Heather: I absolutely love my job. I love that I get to help people change their lives using everything I learned in school, from science to counseling skills. But I also love the freedom and control over my own schedule that this profession allows. I get plenty of time with my family, I’m not stressed out, and I feel like I truly get the best of both worlds between life and work. I wanted other people in the nutrition profession to be able to have the same. It took a lot of work and trial and error to get to where I am today – I wish someone had been there to help me figure things out along the way, which is why I started business coaching. But there are SO many ways to get to your dream career. I wanted to be able to share something bigger than myself – something that showed all the different ways of getting to your goal. By building the symposium I was really able to harness the knowledge in fields outside of just dietetics too, focusing on some of the key parts of the business that we don’t necessarily get when we’re in school, like sales and marketing.

What advice do you have for dietetic students just graduating / completing their internships?

Heather: Think long-term, big-picture. DREAM BIG! I know when I finished my dietetic internship I want to run far, far away from clinical dietetics (and foodservice!) because I’d been so immersed in it. But once I’d stepped away from it for a little while, I missed it a ton. That being said, think about what you want to do in the long run, not just the year you finish or get your license. If you know you want to own a private practice or do something “nontraditional”, whether full time or on the side, start putting things in motion now. Whether you jump in with both feet or just do a little bit here and there, everything you start now will put you that much further ahead of the game.

How do you think technology is changing the way dietitians are practicing care?

Heather: Technology is paramount to today’s world of nutrition and dietetics. Even if you wanted to avoid it for some reason, you couldn’t. Technology is opening doors for BOTH clients and practitioners – it allows dietitians to be more accessible and accommodating, and it allows clients to be more comfortable and be more willing to give things a try because it’s convenient. And the best part is for both sides of the equation: it allows real relationships to grow. It’s hard to really make an impact on someone’s health in a couple of sessions, but by adding in different pieces of technology we can dig deeper, get a clearer picture, and build a longer-lasting, trustworthy relationship – and that makes all the difference.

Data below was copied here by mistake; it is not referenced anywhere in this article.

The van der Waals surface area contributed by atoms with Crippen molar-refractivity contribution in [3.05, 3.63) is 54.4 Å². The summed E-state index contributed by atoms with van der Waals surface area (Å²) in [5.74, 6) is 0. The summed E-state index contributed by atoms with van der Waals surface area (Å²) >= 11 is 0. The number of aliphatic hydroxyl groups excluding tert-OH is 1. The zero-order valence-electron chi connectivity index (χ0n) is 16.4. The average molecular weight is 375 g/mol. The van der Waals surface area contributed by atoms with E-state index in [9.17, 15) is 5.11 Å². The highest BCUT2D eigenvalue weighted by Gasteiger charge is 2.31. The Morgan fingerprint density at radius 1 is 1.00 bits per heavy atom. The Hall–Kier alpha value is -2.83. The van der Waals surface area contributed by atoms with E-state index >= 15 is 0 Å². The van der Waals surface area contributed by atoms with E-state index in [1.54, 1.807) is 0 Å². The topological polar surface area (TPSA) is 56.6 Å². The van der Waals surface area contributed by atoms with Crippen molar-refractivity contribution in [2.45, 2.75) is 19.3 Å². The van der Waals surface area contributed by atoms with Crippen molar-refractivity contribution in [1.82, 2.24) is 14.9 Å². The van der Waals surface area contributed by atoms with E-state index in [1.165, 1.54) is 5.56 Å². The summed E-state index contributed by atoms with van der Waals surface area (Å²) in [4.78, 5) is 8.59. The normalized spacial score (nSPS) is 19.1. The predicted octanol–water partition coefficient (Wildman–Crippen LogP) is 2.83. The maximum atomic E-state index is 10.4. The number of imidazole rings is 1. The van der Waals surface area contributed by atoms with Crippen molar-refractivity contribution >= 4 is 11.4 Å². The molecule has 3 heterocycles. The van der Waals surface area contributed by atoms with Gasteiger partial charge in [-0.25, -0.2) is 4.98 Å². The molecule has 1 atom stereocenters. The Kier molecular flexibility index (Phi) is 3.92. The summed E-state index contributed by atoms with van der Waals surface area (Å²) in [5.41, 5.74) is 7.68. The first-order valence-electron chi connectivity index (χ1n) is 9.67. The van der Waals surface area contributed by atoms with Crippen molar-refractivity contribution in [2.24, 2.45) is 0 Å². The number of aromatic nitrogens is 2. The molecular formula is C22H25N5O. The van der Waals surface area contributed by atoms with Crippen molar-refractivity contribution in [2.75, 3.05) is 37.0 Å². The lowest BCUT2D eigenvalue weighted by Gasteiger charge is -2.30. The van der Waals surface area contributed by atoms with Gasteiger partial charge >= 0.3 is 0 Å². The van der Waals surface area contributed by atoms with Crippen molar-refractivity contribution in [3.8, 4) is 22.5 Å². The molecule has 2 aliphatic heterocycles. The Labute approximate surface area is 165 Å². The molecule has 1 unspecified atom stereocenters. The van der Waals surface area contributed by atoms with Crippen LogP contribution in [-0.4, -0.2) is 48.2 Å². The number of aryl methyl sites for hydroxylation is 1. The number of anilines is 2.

What business advice do you have for someone looking to start a private practice?

Heather: I don’t know if this really counts as “business advice” per se, but there are two things I stress over and over again to those looking to start a private practice:

1. Don’t let fear hold you back from what you want to do. Almost all business owners I’ve coached have been held back at some point by fear of taking a risk, fear of competition, or fear of not being able to stand out from everyone else in the industry. It’s ok to be fearful, but don’t let it be paralyzing. What’s the worst that could happen if you give it a try? You’ll learn from it.

2. Don’t get caught up in perfection. You do not have to have the perfect website, the perfect business cards, or the perfect logo to get started. Just do it! If you wait until everything is perfect you’ll never be ready. And honestly, with the increase of social media as a whole, clients aren’t looking for perfection anymore. They’re looking for trust, relatability, and authenticity.